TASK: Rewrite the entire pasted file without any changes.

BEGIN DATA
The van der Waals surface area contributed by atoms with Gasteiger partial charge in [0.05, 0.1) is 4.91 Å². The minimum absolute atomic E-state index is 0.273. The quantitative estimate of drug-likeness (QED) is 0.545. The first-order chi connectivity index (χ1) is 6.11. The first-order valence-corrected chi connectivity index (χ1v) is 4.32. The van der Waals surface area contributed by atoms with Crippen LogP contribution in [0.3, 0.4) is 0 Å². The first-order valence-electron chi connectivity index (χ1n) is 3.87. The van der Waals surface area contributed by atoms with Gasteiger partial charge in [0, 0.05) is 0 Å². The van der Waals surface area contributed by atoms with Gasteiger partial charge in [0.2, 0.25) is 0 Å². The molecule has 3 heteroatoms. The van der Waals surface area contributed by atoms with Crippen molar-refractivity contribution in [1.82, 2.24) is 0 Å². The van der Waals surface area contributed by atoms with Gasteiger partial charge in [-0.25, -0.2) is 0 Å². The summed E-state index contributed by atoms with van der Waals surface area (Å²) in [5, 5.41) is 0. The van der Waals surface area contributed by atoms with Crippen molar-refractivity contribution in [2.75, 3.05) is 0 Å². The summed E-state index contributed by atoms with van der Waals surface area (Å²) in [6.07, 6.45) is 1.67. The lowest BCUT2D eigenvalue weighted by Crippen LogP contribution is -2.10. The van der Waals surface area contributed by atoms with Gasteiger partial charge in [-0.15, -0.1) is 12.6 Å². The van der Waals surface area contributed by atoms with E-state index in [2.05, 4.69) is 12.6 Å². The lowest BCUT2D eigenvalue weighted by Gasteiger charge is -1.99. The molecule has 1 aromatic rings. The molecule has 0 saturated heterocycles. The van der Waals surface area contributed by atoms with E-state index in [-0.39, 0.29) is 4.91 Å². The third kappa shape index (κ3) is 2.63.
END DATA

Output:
The van der Waals surface area contributed by atoms with Gasteiger partial charge in [0.05, 0.1) is 4.91 Å². The minimum absolute atomic E-state index is 0.273. The quantitative estimate of drug-likeness (QED) is 0.545. The first-order chi connectivity index (χ1) is 6.11. The first-order valence-corrected chi connectivity index (χ1v) is 4.32. The van der Waals surface area contributed by atoms with Crippen LogP contribution in [0.3, 0.4) is 0 Å². The first-order valence-electron chi connectivity index (χ1n) is 3.87. The van der Waals surface area contributed by atoms with Gasteiger partial charge in [0, 0.05) is 0 Å². The van der Waals surface area contributed by atoms with Gasteiger partial charge in [0.2, 0.25) is 0 Å². The molecule has 3 heteroatoms. The van der Waals surface area contributed by atoms with Crippen molar-refractivity contribution in [1.82, 2.24) is 0 Å². The van der Waals surface area contributed by atoms with Gasteiger partial charge in [-0.25, -0.2) is 0 Å². The summed E-state index contributed by atoms with van der Waals surface area (Å²) in [5, 5.41) is 0. The van der Waals surface area contributed by atoms with Crippen molar-refractivity contribution in [2.75, 3.05) is 0 Å². The summed E-state index contributed by atoms with van der Waals surface area (Å²) in [6.07, 6.45) is 1.67. The lowest BCUT2D eigenvalue weighted by Crippen LogP contribution is -2.10. The van der Waals surface area contributed by atoms with Gasteiger partial charge in [-0.15, -0.1) is 12.6 Å². The van der Waals surface area contributed by atoms with E-state index in [2.05, 4.69) is 12.6 Å². The lowest BCUT2D eigenvalue weighted by Gasteiger charge is -1.99. The molecule has 1 aromatic rings. The molecule has 0 saturated heterocycles. The van der Waals surface area contributed by atoms with E-state index in [-0.39, 0.29) is 4.91 Å². The third kappa shape index (κ3) is 2.63.